Some organic formulas use neem oil, insecticidal soaps, baking soda, etc. Read entire labels and use according to directions, including safety equipment to avoid exposure to contaminants. Keep your skin covered when applying chemical treatments.

Use approved goggles for eye protection, respirator mask, long sleeve shirt, water/chemical resistant boots and gloves. When the treatment is completed, immediately remove clothing and wash. Take a good shower to remove any possible contamination.

Over the past decade or so, Southern California gardens have been showing an increased prevalence of the fungal disease "Black Spot." It appears as dark green to black spots on leaves, which often turn yellow and fall off. The infected leaves (even those that drop) produce spores that can infect other leaves. There are many fungicides available, but control can be difficult. Sometimes you just have to remove and dispose of any affected leaves.

Another new pest in our region is the Chilli Thrip. Some gardeners are reporting Chilli Thrips in their gardens already. I have seen some evidence of thrips too. It's much smaller than the Western Thrip that we're accustomed to and more devastating as it eats all varieties of vegetation.

Control is quite difficult and new treatments are being studied. Products containing Spinosad bacteria seem to help control soft-bodied larvae, but be aware that even such "natural" products can kill other (beneficial) insect species.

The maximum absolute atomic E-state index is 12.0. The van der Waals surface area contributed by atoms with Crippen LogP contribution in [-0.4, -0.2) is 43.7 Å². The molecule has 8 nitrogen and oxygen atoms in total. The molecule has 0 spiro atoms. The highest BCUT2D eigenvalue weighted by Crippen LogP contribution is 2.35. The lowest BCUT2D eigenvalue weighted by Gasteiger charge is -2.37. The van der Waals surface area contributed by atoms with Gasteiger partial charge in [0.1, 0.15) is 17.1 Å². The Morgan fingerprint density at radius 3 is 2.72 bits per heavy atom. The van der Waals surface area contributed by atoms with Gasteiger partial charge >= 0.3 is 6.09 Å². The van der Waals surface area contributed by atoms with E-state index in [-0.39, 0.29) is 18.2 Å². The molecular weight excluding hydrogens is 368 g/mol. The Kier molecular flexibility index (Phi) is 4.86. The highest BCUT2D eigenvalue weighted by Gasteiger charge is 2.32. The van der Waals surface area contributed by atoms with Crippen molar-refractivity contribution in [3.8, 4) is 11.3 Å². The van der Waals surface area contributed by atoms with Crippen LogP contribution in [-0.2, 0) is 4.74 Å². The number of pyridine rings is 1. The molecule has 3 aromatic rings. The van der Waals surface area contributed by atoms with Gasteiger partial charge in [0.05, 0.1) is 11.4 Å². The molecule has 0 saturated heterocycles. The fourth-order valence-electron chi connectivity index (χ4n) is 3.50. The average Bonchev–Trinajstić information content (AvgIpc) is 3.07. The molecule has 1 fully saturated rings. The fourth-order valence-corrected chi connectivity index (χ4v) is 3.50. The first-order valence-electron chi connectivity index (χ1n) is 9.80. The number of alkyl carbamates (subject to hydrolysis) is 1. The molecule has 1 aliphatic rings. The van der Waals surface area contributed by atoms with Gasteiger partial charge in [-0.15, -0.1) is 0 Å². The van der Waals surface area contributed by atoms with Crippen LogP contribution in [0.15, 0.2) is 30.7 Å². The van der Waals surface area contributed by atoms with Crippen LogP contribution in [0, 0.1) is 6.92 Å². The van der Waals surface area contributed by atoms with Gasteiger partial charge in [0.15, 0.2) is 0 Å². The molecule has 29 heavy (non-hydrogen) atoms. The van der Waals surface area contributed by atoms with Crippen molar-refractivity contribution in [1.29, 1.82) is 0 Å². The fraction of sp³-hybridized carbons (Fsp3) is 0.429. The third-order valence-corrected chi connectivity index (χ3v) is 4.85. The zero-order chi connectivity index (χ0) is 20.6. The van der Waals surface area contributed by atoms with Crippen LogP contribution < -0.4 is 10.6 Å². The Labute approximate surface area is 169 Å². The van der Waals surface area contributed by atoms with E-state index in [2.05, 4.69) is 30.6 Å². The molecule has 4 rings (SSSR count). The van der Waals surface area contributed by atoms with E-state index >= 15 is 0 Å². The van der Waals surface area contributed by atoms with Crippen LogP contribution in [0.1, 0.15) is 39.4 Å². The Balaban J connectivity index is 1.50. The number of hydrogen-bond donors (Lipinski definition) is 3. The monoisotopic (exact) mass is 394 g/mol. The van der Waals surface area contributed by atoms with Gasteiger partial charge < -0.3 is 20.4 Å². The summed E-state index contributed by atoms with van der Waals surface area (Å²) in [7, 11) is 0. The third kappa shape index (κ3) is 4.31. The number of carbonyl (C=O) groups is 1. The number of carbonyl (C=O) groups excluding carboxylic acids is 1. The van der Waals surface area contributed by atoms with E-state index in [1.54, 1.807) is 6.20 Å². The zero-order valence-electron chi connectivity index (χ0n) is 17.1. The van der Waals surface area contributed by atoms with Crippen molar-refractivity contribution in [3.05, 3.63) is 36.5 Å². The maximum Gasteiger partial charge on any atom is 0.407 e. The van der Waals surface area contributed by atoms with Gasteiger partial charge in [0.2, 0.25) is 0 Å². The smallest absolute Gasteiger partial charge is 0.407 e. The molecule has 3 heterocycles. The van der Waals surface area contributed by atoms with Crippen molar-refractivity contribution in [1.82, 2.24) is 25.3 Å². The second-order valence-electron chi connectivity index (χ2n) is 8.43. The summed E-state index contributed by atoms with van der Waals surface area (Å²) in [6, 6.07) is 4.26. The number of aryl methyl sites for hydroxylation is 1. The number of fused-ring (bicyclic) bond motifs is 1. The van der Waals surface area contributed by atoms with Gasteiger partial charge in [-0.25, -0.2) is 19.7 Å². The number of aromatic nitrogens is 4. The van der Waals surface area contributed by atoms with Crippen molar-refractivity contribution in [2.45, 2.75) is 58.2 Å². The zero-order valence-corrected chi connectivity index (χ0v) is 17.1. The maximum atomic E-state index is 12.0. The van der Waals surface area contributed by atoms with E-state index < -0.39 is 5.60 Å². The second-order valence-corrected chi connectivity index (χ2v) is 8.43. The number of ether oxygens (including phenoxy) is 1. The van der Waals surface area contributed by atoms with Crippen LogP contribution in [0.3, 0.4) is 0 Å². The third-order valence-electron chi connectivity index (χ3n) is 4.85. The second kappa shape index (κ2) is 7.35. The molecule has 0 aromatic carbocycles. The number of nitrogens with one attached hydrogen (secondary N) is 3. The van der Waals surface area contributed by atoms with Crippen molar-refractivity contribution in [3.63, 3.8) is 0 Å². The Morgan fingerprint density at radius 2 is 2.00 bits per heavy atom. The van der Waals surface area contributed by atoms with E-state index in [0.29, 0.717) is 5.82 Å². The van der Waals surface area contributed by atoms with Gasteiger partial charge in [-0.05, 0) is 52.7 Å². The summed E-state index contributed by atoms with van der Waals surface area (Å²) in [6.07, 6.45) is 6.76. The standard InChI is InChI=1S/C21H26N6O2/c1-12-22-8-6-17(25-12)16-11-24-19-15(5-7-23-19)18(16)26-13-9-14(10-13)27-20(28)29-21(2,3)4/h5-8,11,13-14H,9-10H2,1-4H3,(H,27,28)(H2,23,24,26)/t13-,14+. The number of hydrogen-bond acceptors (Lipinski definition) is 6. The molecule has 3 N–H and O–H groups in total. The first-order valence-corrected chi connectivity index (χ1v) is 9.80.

I've grown many varieties of roses in my gardens. Most will grow well in the Temecula Valley. Some varieties I recommend, Mr. Lincoln. Outta the Blue, Easy Does It, Touch of Class, Double Delight, Joey, Gold Medal, Graham Thomas, Fragrant Cloud, Fragrant Plum, Sunsprite, Playboy, Sally Holmes, Ballerina, Tropical Lightening, Hey Jack, Neptune, Violet's Pride.

Heads up for high summer: Don't expect great roses during July-September when temperatures are high. Just keep plants well hydrated, and remove just spent petals, leaving the "hips" (don't prune). The plants will enter a short dormancy and build strength for fall. Look for more information here next month.

I am an ARS Certified Master Rosarian; that means that my mission is to spread the knowledge and love of roses – for free. If you would like personal answers to questions, you can write to me at [email protected].

And when you've got a moment to spare, go visit Rose Haven, located at 30592 Jedediah Smith Road (the cross street is Cabrillo Avenue) in Temecula. Also, visit